L-R: Metlakatla’s Barb Petzelt

First Contact and the Tsimshian genome

A new study reveals first contact fundamentally affected the DNA structure of Coast Tsimshian modern descendants living today

First contact made by Europeans to northwest B.C. more than 500 years ago didn’t just lead to the spread of a wealth of diseases between First Nations and Europeans, it fundamentally affected the DNA structure of Coast Tsimshian modern descendants living today.

That’s the revelatory discovery made by 10 researchers including co-leaders of the study University of Illinois anthropology professor Ripan Malhi, the University of Chicago’s John Lindo and Pennsylvania State University’s biology professor Michael DeGiorgio.

Metlakatla co-authors were also involved in the study, published on Nov. 15 in the scientific journal, Nature Communications, including Metlakatla’s Barb Petzelt and Joycelynn Mitchell. Lax Kw’alaams history and research results were also represented.

Petzelt, treaty coordinator for the Metlakatla Treaty Office, said the Band has had a relationship with Malhi and his group for seven or eight years now.

After an original multi-phase report was produced this off-shooting study had its early findings completed that involved excavating remains of 25 First Nations people buried in the Prince Rupert harbour and on Lucy Island from Coast Tsimshian territory 40-50 years ago for display in a museum, 25 volunteers consisting of modern descendants submitted their DNA gene structure (genome) to be tested versus the ancestors’ remains DNA to contrast the genome from pre- and post-European contact. Researchers wanted to see if a pre-existing genetic component led to the massive depopulation (57 per cent) of First Nations in the area from disease and infection. The data from the human remains span periods between 6,000 – 9,000 years ago.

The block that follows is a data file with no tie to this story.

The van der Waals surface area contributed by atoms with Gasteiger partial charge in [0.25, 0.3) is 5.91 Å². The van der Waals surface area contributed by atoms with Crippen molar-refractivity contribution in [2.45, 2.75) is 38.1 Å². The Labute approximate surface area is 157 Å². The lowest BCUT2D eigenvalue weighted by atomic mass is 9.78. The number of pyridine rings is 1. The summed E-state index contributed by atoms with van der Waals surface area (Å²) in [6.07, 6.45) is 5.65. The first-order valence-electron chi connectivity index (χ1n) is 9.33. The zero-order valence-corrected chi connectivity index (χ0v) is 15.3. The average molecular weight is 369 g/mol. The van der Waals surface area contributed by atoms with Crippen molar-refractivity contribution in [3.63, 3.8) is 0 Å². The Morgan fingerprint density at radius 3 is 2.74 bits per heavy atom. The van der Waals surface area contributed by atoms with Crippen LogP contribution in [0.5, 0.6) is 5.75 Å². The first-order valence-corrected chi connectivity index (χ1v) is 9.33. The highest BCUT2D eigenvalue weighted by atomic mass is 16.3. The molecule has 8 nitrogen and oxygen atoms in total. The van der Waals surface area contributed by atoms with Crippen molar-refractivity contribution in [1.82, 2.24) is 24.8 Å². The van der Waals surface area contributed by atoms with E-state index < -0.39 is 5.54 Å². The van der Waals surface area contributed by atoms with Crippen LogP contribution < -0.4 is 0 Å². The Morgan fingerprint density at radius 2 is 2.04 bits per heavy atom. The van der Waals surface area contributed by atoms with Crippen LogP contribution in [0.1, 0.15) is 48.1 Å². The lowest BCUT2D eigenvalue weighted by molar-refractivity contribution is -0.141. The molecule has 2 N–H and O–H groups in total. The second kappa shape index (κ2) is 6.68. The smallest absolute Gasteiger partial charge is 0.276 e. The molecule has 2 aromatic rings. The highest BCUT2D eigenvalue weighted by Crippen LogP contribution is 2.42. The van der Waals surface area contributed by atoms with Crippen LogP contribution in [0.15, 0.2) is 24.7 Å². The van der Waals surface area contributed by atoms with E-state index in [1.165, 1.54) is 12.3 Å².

The result, detailed in the November study, indicates that the Lax Kw’alaams and Metlakatla oral histories of mass depopulation was confirmed, which showed a prevalent shift in immune response from the ancient ancestors and the modern descendants.

“[This] stage of the research we were looking at the full genome – the nuclear DNA which is the combination from both parents. When they were looking at the full genome, they did a scan to see to see if there were any differences and similarities in the full genomes of the ancient ancestors and the modern descendants,” said Petzelt last week.

“That’s when they noticed this one particular gene that deals with immune responses was different in the ancient ancestors compared to the modern descendants.”

Petzelt explained that it was inferred this was likely due to natural selection and the changing environment of European colonization.

The lack of immunity to the new disease threats killed many native to the area.

The 57 per cent reduction in population of the Coast Tsimshian in the area almost 200 years ago is widely shared through the Lax Kw’alaams and Metlakatla’s oral history.

“It looks like the ancient ancestors were adapted to the pathogens from this region that were endemic here and when the Europeans arrived and the various pathogens that they carried inadvertently from their home areas in Europe – the people that were here who had not before been exposed to those pathogens had a lower immunity to those particular ones compared to the local pathogen. The diseases that were brought over ended up wiping out the local environment and those who had the other variant,” said Petzelt.

Smallpox was the dominant epidemic in this area, but this perspective brings a whole new light on effects that are still present today through the genome.

“Everybody knows about the stories of the smallpox epidemics and how devastating they were. The interesting part about this research is that they found it actually shows up in our genetics. The historical accounts of what the diseases had done to all the native population is pretty clear and pretty heartbreaking. To see that it actually shows up in the DNA is pretty interesting,” she added.

“The people who ended up surviving those epidemics – their genetics are passed on. So a slight variation in their gene may have saved a bunch of people.”

In speaking with UK-based The Independent, Metlakatla’s Mitchell told the outlet that having modern research back the Nation’s oral history is a terrific achievement.

“Our oral history tells the death of a large percentage of our population by diseases from the European settlers … We are pleased to have scientific evidence that corroborates our oral history. As technology continues to advance, we expect that science will continue to agree with the stories of our ancestors,” Mitchell said.

 

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